What I’ve learnt from taking my first steps into this specialist area of German translation
I’ve now got two translated and published books under my belt, and I can certainly say it’s a nice feeling.
As a freelancer translator and solopreneur you don’t have colleagues on hand to clap you on the back and say “well done”, so it's nice to glance at the bookshelf occasionally for a bit of self-affirmation!
The first translation was The Energy Imperative by Hermann Scheer, all about the push for renewable energy. My English translation hit the bookshops in December 2011, so Christmas presents were easy that year!
The second isn’t such a fun read: The Heat Pump Planning Handbook by Jürgen Bonin (2015), but very useful if you’re building a house and want to save on heating costs by installing a heat pump!
Helping solve your Christmas present problems!......
I was very excited to be asked to translate the German original of both these books, for I think it’s fair to say that, in many ways, literary translation from German to English is seen as the pinnacle of the translation profession for any German translator.
Hang on, I thought literary translation meant novels?
Well, according to CEATL – the European Council of Literary Translators’ Associations – there are 2 definitions of literary translation.
The majority of European countries, including the UK, Germany and Austria (i.e. our English and German audiences), define a literary translator as someone who translates any work published in book form and protected by copyright. This covers scientific books, text books, non-fiction etc.
Other European countries limit the definition to pure literature, i.e. works of fiction, plays and poetry.
Amazingly, for a small country with a population of only 8 million, Austria has around 280 active (i.e. one publication every 2 to 3 years) literary translators. Germany, as you’d expect, has more, at around 2,000.
The figure for the UK is only 50, with only 3% of annual publications being translations into English. This is an exceptionally low figure, and not particularly promising for anyone wishing to make literary translation a career.
Back in 2010 I received an email from UK publishers Routledge, out of the blue, asking if I was available.
They’d found me via this website which clearly shows how import it is for translators to be active online. The two book translations are certainly my biggest one-off jobs, making the time invested in my website more than worthwhile.
As I was being commissioned by a publishing house which had already published two of the author’s previous books in translation from German to English, they were familiar with the commissioning process and going market rates.
I wasn’t, so I did some research.
A big thank you goes to CEATL for their 2008 survey of the income of literary translators in Europe (which you can download here) .
They outline methods of charging, royalties, rights etc. in each European country.
Logically, the fees a translator is paid reflect the length of the book. This is calculated either:
The 2008 CEATL survey outlines the minimum, average and maximum rates in each country.
Unsurprisingly, literary translators appear to be lowest paid in Slovakia, Lithuania, Croatia and then Greece, with the highest paid literary translators in Norway, then Switzerland, Belgium and France. The UK was in the middle field.
The work involved
Short answer, I doubt it.
Literary translators’ income comes from three basic sources:
So no, the cash isn't sloshing around. Most literary translators will also have other careers, as lecturers, teachers, etc., with literary translation from German to English more of a side-line.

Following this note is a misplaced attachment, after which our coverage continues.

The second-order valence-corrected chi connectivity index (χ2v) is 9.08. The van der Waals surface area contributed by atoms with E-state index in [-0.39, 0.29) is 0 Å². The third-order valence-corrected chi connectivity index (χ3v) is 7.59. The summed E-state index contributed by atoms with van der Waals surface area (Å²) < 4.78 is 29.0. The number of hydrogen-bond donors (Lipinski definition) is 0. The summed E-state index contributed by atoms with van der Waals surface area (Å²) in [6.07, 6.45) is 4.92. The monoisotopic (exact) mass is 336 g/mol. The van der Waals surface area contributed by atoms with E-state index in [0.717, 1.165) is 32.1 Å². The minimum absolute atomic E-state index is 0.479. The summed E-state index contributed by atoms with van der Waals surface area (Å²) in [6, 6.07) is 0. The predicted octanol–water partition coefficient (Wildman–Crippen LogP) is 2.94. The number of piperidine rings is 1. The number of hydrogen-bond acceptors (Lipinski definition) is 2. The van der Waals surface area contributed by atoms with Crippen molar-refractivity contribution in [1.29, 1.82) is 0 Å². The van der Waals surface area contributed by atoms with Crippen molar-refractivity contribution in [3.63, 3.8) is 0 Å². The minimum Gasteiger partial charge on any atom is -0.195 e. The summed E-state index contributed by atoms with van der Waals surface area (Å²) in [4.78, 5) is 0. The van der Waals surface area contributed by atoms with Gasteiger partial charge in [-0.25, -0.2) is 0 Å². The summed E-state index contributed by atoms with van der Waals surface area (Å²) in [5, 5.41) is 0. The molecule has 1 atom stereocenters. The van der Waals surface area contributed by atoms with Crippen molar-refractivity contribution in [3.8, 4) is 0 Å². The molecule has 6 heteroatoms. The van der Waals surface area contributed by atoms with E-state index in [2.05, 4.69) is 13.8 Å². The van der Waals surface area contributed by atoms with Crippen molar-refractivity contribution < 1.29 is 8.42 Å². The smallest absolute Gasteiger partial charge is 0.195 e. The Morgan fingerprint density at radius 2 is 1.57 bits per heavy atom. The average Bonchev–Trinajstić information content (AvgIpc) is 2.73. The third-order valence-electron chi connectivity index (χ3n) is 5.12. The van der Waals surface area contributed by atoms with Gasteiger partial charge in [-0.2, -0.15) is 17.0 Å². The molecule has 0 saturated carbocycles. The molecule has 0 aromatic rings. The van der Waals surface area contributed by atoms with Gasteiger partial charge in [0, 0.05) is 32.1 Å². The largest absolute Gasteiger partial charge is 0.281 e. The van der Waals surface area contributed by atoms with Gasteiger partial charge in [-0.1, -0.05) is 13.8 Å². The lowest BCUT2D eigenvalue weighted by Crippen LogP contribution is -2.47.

It’s also a form of reputation building for linguists, similar to the way in which academics are expected to publish regularly if they wish to maintain their professional profile.
Having your name in print has to be the ultimate form of recognition for a German to English translator, even if your name is only on the inside cover (the limited profile of the literary translator is another industry sore point). It’s “official proof” of your abilities. So, it feels good.
You have a set amount of time available for your book translation from German to English and can allocate your working time as you wish. Plus you can use your time more efficiently by continuing to accept other work, thus reducing your overall non-translation “downtime”.
Whatever the length of a translation, you must first analyse the style of the German text and research the terminology of the subject area before deciding best how to render this into English.
However, the longer the translation, the relatively shorter this research time is, and increased familiarity with the subject area means that the translation process tends to become quicker the further you get into it.
CONS: (or let’s call them hidden benefits!)
You don't translate books to get rich. According to CEALT, translator incomes in the UK are around half of average incomes in the manufacturing and services sector. This is unlikely to change, and so you’ll probably need to boost your income with other forms of translation or language-related work (as I do it with this website). Grants are also available for funding literary translation.
You may need to refuse work from some of your usual clients if time schedules clash - although this may be your chance to start your own agency, and contract extra work out. And it is a good way of reminding your clients just how in demand you are!
A book = generally a lot of text = a lot of typing. This is something I have only recently been forced to consider, after a bout of RSI which made typing painful.
However, speech recognition software is a great solution – I solved the problem by using Dragon Naturally Speaking software which even had the added benefit of speeding up the translation process.